At a recent business lunch, Dr Florian Beil of international technology-based solutions provider Siemens stated that an enormous amount of data is now constantly being generated in the planning, production, operation and monitoring of a variety of industrial devices.
“A decade ago, it would have taken 1000 years to produce five billion gigabytes of data. Today, the same volume is generated in less than 10 minutes. This phenomenon we call big data,” Beil said.
The German-based physicist and computer scientist posited that through powerful mathematics and clever programming, this big data could be turned into meaningful information in the form of “smart data tools” that could help industry overcome a range of challenges.
What is smart data?
According to Beil, Australia is “on the cusp of an explosion in this area”. Quarry machinery is already starting to incorporate technology that provides detailed data to operators to help them increase productivity and efficiency; an example of this is Komatsu’s KOMTRAX system and its accompanying smartphone app, which allows customers to monitor and manage their fleets remotely. However, while Beil acknowledged that telematics and remote control are on the rise in the mining and quarrying sectors, he emphasised that there was potential for much more.
“Although measuring data remotely and displaying it might be considered an initial phase of data applications, smart data is more,” Beil explained to Quarry. “In a smart data application you would apply intelligent algorithms to extract information from the data that would ultimately be used to improve productivity and/or resource efficiency.
“For example, you could measure data from a critical asset (eg vibration spectrums of a crusher mill) and apply algorithms to this data in order to predict when the asset would fall into a critical condition. This would allow the operator to proactively bring the asset back into normal operation instead of letting it fail, which would have caused downtime and associated costs.
“Smart data is about the combination of data collection and intelligent algorithms for the benefit of improved operations performance.”
Applications in the minerals and extractive industries
Beil said the minerals and extractive industries could benefit from a number of smart data applications that could increase asset availability and processing quality.
He provided one example as being the monitoring of the mining process and application of algorithms to optimise this. “This would involve identifying online if the material coming from a crusher fulfils the requirements for the next process steps, and adapting the speed of a crusher mill if, say, the quality of crushed material is degrading,” he explained.
In addition to the predictive maintenance algorithms and remote monitoring of critical assets explained in the previous example, Beil stated that other typical smart data applications for the minerals and extractive industries included intelligent fleet management and remote access information about machine status and proposed optimisation actions.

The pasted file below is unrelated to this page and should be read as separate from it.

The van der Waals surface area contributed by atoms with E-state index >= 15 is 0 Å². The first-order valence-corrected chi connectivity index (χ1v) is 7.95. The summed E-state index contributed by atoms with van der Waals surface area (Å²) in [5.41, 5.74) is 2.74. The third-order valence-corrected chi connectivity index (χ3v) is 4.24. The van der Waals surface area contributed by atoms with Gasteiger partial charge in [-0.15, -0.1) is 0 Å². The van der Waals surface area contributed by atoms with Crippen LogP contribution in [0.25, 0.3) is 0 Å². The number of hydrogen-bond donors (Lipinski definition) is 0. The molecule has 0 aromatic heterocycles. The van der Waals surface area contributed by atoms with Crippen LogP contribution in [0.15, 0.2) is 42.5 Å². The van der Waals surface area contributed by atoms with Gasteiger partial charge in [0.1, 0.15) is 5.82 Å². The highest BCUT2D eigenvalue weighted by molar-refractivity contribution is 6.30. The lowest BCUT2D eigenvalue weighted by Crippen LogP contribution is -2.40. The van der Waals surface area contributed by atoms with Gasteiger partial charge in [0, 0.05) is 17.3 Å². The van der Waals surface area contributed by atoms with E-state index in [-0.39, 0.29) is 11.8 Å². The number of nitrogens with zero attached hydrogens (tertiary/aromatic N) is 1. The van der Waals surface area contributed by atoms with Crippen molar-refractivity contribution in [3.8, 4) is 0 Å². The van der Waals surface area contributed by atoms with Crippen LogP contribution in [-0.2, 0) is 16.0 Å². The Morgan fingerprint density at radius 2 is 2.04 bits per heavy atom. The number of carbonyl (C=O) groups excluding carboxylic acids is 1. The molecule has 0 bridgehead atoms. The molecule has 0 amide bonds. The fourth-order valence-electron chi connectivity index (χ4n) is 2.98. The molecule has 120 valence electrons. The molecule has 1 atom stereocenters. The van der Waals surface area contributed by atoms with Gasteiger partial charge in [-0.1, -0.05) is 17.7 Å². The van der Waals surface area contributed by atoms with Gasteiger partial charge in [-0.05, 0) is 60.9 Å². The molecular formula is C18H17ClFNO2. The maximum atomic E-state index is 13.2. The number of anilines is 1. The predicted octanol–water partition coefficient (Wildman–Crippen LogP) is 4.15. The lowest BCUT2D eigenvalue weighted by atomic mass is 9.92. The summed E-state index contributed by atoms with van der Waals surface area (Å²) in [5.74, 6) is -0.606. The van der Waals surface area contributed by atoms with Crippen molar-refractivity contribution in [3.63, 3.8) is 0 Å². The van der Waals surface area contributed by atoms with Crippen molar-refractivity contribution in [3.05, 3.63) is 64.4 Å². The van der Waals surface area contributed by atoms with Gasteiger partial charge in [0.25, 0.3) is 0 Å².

Importance in the operational phase
Beil added that smart data is particularly relevant now as several major Australian projects begin to shift from the build and construct phase to the operational phase.
“Smart data is relevant to both the build and operational phases of projects but it is especially relevant to operational phases because this is where the bulk of the costs come in and it’s also where we generate large amounts of data,” he explained.
“Some of our major projects – such as mine sites, power stations or desalination plants – operate for between 30 to even 100 years. Reducing downtime, improving energy and taking other resource efficiency measures during the operational phase can ultimately amount to hundreds of millions of dollars’ worth of cost savings, so it’s important to use whatever tools you have at your disposal to operate as efficiently as possible.
“The amount of data now available during this phase presents a tremendous opportunity to do something with that data to improve productivity. That’s where turning big data into smart data really makes a difference.”
How to get started
Beil recommended that businesses looking to adopt smart data tools should first identify their critical production processes and assets before seeking advice from companies such as Siemens on how they could improve these.
“As potential applications of data analytics and smart data are so numerous, it is hard to give companies ‘one size fits all’ advice on what a concrete initial application should be,” he explained. “Instead I would propose to identify the most important improvement areas and then together with partners like Siemens, design and deploy an application targeted to this initial area of interest. Once customers become familiar with applying smart data, they should extend the application space and successively add additional use cases.
“We stand on the precipice of a brave new world, with smart data being an immensely powerful tool, set to improve the way society – in all its forms – operates,” Beil concluded.
Smartphone app for managing machinery